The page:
The Brain Science of Steppin’ 20

AM-Keep calm and Keep Steppin - 2jpegsRemember the first time you saw a group of people Steppin’? Remember not ever wanting to leave the dance floor when you began dancing? For some people, the euphoria provided by Steppin’ keeps them going from set to set. Others discover that the feelings associated with the dance deepen intensely or gradually lessen over time. Most steppers are aware of the affect that the dance has on their moods, but many of us don’t know WHY Steppin’ makes us feel so good. Many of us “chase the high” we attribute to the dance, but we don’t know exactly what to expect until we experience it, and even then we still we don’t know why.

When it comes to what we’re feeling while we dance, did you know that the moods associated with the dance can be attributed to a combination of neurochemicals firing off in the brain? As you read this blog, my hope is that you’ll have a better understanding of some of our common experiences as we engage “on the wood” and why so many of us equate our need to dance with the need for a “fix”. I also hope to provide a simple solution for achieving and maintaining the rare “highs” we experience in the dance.

Your Steppin’ Experience is Actually Quite Scientific

The Brain While Exercising 2

According to researchers, there are four major neurochemicals working within the brain as we dance – Serotonin, Epinephrine, Endorphins and Dopamine, that we’ll just call the SEEDs.

Serotonin and Dopamine are two closely connected neurochemicals. Serotonin makes you feel good. It gives you that feeling associated with a great workout, a good meal or hanging out with family and friends. It’s the neurotransmitter that allows us to be content and happy. Dopamine is the main focus transmitter and is the chemical responsible for drive and desire to acquire. Dopamine, it seems, is linked to the brain’s reward system.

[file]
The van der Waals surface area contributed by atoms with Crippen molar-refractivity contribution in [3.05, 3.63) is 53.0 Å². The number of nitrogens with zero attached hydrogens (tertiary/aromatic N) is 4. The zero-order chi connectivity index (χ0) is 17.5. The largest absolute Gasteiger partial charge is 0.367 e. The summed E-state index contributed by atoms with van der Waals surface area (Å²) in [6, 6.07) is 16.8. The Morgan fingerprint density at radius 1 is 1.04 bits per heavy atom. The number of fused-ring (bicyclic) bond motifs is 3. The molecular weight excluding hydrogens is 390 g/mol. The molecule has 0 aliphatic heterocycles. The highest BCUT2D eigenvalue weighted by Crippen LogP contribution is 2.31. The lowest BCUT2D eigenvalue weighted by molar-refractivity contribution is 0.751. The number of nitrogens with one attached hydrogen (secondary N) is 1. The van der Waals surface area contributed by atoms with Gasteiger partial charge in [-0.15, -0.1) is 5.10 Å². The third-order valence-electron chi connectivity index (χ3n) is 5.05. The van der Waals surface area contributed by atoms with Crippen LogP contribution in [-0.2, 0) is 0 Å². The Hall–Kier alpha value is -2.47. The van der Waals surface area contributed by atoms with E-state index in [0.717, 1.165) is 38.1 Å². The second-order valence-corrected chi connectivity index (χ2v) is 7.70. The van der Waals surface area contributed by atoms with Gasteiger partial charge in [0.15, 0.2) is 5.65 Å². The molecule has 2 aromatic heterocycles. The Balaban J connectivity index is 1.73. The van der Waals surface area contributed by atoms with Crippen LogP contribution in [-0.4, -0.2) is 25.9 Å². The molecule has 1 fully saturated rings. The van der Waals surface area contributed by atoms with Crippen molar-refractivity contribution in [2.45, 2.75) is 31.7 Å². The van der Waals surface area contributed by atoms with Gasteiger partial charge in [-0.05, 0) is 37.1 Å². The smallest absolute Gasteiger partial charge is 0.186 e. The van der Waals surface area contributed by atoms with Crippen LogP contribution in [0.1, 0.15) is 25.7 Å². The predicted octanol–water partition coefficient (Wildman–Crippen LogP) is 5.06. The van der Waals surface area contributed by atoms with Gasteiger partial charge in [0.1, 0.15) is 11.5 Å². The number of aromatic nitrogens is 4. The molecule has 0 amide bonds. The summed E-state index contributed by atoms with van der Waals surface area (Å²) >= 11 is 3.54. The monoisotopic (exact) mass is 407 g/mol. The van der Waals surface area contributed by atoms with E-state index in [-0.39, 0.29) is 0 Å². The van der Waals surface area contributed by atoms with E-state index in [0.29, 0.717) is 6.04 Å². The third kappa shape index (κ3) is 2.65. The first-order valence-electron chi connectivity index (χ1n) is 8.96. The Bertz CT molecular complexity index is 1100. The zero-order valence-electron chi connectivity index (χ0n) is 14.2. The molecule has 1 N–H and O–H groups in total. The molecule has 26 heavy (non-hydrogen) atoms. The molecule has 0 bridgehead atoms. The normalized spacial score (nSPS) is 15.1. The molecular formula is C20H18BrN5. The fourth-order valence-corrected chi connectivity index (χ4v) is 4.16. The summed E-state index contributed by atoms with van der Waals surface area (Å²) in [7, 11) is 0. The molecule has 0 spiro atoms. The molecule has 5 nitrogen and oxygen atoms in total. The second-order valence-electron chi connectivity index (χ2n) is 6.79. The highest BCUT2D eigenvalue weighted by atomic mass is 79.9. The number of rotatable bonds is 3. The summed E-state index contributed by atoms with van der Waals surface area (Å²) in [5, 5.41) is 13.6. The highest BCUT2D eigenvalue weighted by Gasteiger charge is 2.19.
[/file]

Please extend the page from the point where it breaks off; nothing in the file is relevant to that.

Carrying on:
Epinephrine manages our “fight or flight” response and is triggered during bursts of intense activity. In healthy doses it keeps us going when we don’t think we can. Endorphins are our body’s natural pain killer and they fire off in the brain during regular, moderate activity or exercising such as dancing to reduce our perception of pain – endorphins allow you to forget about pain during heightened periods of physical activity

Rhythm in the MelaninNow, let’s add one more major chemical (although it isn’t considered a neurochemical) of the black body to the mix: Melanin. Melanin can rearrange its chemical structure to absorb all energy across the radiant energy spectrum (i.e. sunlight, X-rays, radar, radio waves, music and sound). The black human can charge up his/her melanin just by being in the sun, being around energy sources or being around the right type of music (“Science Baseline Essay, Dr. Frances Cress Welsing, 1975).

It’s Almost Common Sense

Now that we understand the science of what occurs during periods of physical activity, let’s have a little fun by applying the logic and theory of them to some of our more common dance experiences…

Have you ever noticed how different dancing feels when you’re with or around a crowd of people as opposed to being at home practicing alone? Have you ever noticed how your body changes as you walk into a Steppers’ event knowing that you’re going to have a great time because you know so many people in the room (and you’re happy see them again!)? That feeling, my friends, is that Serotonin kicking in telling you that once again, you’re with “family”. Serotonin is making you feel good about being in the presence of others who love the dance just as much as you do.

Have you ever noticed how you feel when you’re dancing at an event and you’re able to keep pace with the person you’re dancing with and you’re able to follow them so well that you actually begin to smile as you do so? Well, say hello to the neurochemical Dopamine which allows you to feel good about the fact that you’re able to enjoy the dance because you put in the time required to be better at it (reward).  Your effort shines through as you dance. Similarly, Dopamine also kicks in when you see a move or style that you’d like to emulate and you’re determined to get it (drive), lol!